As citizens of this city, we deserve the best representation we can get. I don't care if certain council members don't like the mayor, or if the mayor doesn't like them. I do care that the city is losing almost $1 million annually in the sanitation department. I do care that money that was committed to Scribner Place is being used as a bargaining chip. It's come to the point that we either need to move forward with Scribner Place, or just kill the idea. I'm sick, and I know the residents of this county are sick, of all the talk. I want to see some dirt turned, and something built at the site of the project. Caesars donated $1 million to Scribner Place for 20 years. If city officials keep playing with the funding formula for the project, it's just a matter of time before that pledge will be taken off the table. Then the project would be dead.

People ask me all the time what is wrong with this city. They tell me it's dirty, houses are falling down, sidewalks are crumbling, and the city seems dead.

Well, I think the City Council and the mayor should answer those questions. This city has problems, and as the governing body and top official of the city, those problems need answers. We don't need public outbursts or verbal jabs, we need answers. After all, that is why they were elected.

Think about it Chris. Isn't it obvious? The obstructionists on the council don't have any plan, unless it is to delay the Scribner Place redevelopment project until it is so costly as to be undoable. The so-called "rescission" of the EDIT pledge was illegal - that pledge is still in effect, no matter how much or how often the Gang of Four congratulate themselves. Once pledged, that commitment cannot be rescinded.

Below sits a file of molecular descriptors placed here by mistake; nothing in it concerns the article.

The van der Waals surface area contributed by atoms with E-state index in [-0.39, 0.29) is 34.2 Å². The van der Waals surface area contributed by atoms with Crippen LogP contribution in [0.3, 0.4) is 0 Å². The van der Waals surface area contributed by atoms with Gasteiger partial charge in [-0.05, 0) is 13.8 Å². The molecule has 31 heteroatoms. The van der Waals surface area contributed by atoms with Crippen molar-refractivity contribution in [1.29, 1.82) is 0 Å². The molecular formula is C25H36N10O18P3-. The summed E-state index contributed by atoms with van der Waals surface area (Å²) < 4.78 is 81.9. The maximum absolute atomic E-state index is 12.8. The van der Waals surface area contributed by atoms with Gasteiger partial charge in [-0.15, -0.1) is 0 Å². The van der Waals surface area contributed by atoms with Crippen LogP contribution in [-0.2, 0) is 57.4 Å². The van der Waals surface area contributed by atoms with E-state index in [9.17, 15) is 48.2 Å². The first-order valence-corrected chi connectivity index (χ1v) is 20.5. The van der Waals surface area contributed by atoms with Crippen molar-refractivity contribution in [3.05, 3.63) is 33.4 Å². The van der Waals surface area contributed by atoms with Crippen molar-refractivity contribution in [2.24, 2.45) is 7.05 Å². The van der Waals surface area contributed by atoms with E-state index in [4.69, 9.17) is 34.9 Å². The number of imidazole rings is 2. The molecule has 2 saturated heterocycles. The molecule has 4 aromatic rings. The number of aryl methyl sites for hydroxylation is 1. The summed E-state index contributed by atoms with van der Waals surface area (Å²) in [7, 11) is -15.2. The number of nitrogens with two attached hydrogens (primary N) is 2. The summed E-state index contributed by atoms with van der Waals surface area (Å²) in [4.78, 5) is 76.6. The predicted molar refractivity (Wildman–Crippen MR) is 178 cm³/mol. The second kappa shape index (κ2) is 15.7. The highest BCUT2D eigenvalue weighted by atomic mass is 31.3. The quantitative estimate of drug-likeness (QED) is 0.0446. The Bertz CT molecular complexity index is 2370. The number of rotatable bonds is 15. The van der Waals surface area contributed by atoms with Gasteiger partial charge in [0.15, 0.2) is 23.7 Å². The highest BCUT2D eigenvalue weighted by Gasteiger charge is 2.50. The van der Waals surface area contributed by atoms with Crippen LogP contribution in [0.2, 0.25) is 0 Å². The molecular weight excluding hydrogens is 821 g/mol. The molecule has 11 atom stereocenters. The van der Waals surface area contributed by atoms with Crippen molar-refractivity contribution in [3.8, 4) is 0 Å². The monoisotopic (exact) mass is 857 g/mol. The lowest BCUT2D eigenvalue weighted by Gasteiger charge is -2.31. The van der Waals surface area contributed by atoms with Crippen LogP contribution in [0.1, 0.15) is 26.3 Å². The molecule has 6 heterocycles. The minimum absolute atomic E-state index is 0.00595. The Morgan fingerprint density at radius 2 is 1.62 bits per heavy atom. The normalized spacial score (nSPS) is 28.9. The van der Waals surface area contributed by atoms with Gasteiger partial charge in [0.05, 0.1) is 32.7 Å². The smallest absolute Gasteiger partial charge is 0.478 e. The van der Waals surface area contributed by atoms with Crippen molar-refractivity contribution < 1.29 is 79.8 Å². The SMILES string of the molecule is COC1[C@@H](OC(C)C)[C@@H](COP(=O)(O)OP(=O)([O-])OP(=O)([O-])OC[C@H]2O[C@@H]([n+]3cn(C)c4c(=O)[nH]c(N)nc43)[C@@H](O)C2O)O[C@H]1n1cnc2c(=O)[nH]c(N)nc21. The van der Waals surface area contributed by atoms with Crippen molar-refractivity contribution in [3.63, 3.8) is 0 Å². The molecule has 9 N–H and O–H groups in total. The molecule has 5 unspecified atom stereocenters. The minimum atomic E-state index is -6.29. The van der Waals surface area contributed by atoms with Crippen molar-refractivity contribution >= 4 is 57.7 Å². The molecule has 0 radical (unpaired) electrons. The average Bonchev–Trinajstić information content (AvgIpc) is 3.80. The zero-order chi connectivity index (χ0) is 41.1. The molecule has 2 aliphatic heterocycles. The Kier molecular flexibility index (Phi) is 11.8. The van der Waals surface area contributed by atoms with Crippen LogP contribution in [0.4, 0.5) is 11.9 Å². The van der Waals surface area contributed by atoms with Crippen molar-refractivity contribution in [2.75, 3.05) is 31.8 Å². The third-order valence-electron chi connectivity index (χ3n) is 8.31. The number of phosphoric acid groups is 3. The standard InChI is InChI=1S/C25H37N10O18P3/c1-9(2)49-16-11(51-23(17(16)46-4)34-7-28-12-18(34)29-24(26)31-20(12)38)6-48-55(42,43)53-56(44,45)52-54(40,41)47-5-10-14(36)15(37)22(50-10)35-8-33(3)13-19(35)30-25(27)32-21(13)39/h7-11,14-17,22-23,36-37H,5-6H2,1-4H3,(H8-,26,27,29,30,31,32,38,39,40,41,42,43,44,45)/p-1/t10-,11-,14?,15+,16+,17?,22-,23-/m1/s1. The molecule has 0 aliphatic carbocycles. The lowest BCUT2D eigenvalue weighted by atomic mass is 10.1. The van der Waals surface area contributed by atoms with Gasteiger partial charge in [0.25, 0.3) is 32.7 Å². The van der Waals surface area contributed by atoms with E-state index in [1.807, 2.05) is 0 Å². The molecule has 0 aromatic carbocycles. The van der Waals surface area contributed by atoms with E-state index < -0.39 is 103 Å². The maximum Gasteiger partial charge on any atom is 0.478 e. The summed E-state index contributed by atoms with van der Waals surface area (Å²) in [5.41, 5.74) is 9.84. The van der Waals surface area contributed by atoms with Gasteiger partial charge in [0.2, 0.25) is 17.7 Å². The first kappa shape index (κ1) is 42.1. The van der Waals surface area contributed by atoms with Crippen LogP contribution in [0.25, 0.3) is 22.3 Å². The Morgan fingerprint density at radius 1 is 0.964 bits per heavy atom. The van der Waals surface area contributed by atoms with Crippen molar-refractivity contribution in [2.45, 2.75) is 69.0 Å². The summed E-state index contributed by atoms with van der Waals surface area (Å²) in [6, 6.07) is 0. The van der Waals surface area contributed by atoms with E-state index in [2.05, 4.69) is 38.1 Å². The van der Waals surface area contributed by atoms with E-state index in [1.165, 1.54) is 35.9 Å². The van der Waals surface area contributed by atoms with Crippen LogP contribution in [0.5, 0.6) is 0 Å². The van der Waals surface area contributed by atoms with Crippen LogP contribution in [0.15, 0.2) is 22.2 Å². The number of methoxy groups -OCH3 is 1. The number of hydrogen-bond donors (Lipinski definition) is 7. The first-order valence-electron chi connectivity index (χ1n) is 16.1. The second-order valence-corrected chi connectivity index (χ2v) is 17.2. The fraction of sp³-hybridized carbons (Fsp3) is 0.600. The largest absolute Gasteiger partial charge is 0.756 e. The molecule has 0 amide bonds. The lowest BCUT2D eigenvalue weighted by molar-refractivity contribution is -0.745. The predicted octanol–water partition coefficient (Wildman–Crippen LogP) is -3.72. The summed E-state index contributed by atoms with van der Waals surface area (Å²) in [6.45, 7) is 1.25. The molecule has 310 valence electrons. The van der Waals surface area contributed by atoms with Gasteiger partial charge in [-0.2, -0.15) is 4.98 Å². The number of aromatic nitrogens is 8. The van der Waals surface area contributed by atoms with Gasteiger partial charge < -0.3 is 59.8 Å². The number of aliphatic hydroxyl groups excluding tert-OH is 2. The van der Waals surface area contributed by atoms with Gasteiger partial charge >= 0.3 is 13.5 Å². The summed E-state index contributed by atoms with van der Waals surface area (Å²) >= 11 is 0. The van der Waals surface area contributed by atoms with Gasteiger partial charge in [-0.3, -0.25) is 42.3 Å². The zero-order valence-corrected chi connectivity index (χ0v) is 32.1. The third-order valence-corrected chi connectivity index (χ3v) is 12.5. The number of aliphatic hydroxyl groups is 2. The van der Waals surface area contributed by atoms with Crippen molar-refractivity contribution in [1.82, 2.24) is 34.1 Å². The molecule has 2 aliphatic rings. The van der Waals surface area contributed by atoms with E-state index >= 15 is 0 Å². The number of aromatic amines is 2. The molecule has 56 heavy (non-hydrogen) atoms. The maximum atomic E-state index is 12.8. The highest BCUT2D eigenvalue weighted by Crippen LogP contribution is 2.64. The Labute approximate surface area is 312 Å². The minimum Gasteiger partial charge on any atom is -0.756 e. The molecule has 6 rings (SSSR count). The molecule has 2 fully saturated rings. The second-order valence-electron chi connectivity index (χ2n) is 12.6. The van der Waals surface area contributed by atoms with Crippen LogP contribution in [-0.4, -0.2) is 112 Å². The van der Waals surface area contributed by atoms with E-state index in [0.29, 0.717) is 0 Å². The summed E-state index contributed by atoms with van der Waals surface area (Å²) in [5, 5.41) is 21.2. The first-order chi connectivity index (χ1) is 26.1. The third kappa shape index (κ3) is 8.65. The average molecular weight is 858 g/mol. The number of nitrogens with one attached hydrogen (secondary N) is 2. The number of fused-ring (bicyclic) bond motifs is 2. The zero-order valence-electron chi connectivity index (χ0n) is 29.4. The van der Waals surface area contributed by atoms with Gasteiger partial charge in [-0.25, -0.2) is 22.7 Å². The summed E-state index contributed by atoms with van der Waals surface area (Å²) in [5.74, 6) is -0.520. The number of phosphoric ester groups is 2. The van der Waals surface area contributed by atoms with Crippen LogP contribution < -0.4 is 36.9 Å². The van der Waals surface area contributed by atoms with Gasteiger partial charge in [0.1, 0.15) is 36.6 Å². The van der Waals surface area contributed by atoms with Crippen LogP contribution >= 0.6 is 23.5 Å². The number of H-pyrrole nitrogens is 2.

And as for the dirt, the crumbling sidewalks, and the falling houses? That's the way they want New Albany to be, and to stay. They know that without a vigorous press vigilance (and the metropolitan paper is their tool, not a watchdog), the mayor will be blamed. Few pay any attention to the votes or actions of the council. They rely on their belief that in New Albany, "it must be the mayor's fault."

For the record, here are the clueless, lawbreaking council members who STILL haven't offered an alternative to the sanitation department deficit, but insist "there has to be a better way," and who tried to vote to rescind the Scribner Place commitment (and, by the way, who continue to oppose the effective enforcement of city ordinances - see below for one reason why):

Larry Kochert, 4th District
Steve Price, 3rd District
Bill Schmidt, 2nd District
Dan Coffey, 1st District
and Donnie Blevins, at-large council member, who is so conflicted on this issue that he should rightly have abstained completely, but who clearly lacks any sense of propriety.

Four of these men have clear and glaring conflicts of interest in their opposition to the mayor's efforts to "Clean Up New Albany." And the fifth is just looking out for his political buddies, who have controlled things so long they can't believe anyone might want a change.

Don't forget these men when 2007 rolls around. All would be up for re-election, although Schmidt and Kochert have told supporters they are, at long last, retiring from the public arena.